management.

Survey
had been conducted and found out to be 85% of healthcare facilities (hospital)
including managers, cleaning staff, and environmental workers were not trained
on waste management and did not provided with detailed description of waste
handling in their job scope. From the same study, 55% of doctors and nurses
were also unsure about hospital waste management policies and procedures and
showed insufficient knowledge of the potential hazard while 90% of municipal
workers who perform the job on transportation of hospital waste to final
disposal sites had not been informed and educated on the hazards associated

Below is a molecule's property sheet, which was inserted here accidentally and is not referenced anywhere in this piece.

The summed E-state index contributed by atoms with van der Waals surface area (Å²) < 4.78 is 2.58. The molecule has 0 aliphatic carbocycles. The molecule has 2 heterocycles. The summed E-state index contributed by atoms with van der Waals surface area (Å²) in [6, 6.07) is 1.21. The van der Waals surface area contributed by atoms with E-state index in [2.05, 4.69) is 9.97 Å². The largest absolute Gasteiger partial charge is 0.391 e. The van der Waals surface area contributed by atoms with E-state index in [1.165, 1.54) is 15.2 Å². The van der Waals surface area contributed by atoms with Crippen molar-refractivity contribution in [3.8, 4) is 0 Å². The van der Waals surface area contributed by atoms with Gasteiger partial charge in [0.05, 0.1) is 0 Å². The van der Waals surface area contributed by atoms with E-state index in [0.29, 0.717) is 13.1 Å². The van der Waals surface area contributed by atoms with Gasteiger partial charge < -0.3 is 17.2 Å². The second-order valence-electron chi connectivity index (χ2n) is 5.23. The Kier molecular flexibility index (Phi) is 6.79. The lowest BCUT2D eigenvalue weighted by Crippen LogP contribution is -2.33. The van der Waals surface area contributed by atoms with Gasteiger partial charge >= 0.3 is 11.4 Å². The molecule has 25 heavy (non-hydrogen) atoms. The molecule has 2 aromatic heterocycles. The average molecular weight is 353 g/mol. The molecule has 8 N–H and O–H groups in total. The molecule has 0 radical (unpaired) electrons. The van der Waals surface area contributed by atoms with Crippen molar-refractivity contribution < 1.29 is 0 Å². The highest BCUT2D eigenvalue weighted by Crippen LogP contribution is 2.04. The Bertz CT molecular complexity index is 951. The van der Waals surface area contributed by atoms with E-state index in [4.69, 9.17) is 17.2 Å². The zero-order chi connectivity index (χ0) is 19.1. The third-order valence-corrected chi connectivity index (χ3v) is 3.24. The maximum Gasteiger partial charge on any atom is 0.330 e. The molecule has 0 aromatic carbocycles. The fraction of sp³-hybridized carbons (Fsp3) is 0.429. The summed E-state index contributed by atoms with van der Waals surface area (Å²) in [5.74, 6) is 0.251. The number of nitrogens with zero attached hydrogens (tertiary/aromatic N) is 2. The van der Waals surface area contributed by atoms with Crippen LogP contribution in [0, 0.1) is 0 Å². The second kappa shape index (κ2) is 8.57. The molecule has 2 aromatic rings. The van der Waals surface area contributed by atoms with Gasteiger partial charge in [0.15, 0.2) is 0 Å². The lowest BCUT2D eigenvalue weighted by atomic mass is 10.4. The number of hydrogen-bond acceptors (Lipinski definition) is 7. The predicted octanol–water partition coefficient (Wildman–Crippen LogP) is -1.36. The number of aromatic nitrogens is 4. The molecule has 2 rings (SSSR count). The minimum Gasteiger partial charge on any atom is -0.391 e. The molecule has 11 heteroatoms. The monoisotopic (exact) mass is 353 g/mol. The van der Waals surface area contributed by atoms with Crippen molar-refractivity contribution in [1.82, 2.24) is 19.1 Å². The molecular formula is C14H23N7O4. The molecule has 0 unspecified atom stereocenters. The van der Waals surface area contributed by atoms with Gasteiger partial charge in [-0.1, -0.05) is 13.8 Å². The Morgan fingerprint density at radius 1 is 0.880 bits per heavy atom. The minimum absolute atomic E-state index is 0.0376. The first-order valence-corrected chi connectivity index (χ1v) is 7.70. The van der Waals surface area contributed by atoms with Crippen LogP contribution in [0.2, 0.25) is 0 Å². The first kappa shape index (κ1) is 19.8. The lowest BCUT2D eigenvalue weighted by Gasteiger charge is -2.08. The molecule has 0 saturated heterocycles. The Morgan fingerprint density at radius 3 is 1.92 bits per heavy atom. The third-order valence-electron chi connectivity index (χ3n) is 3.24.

with hospital waste.

Health
care waste management such as in hospital and clinics required enforcement on
regulations. In addition, there is no reference or any declaration in the job
description documents of hospital staff on hospital waste management. This
phenomena will create ineffective of health care waste handling. (Sawalem, Selic, & Herbell, 2009).

6.0 Overview of
health, safety and environmental impact

A lot of study had been conducted to identify the impact
of health care waste towards the human and environment if the waste is not
manage properly. As developing country, the management of health care wastes
still disorganized as most of wastes are still handled and disposed together
with domestic wastes. Thus it creating a great health risk to the public and
the environment (Bdour, Altrabsheh, Hadadin, & Al-Shareif, 2007); (Coker et al., 2009); (Sawalem et al., 2009). The waste generated from
health care facilities and services ultimately pose the danger and risk to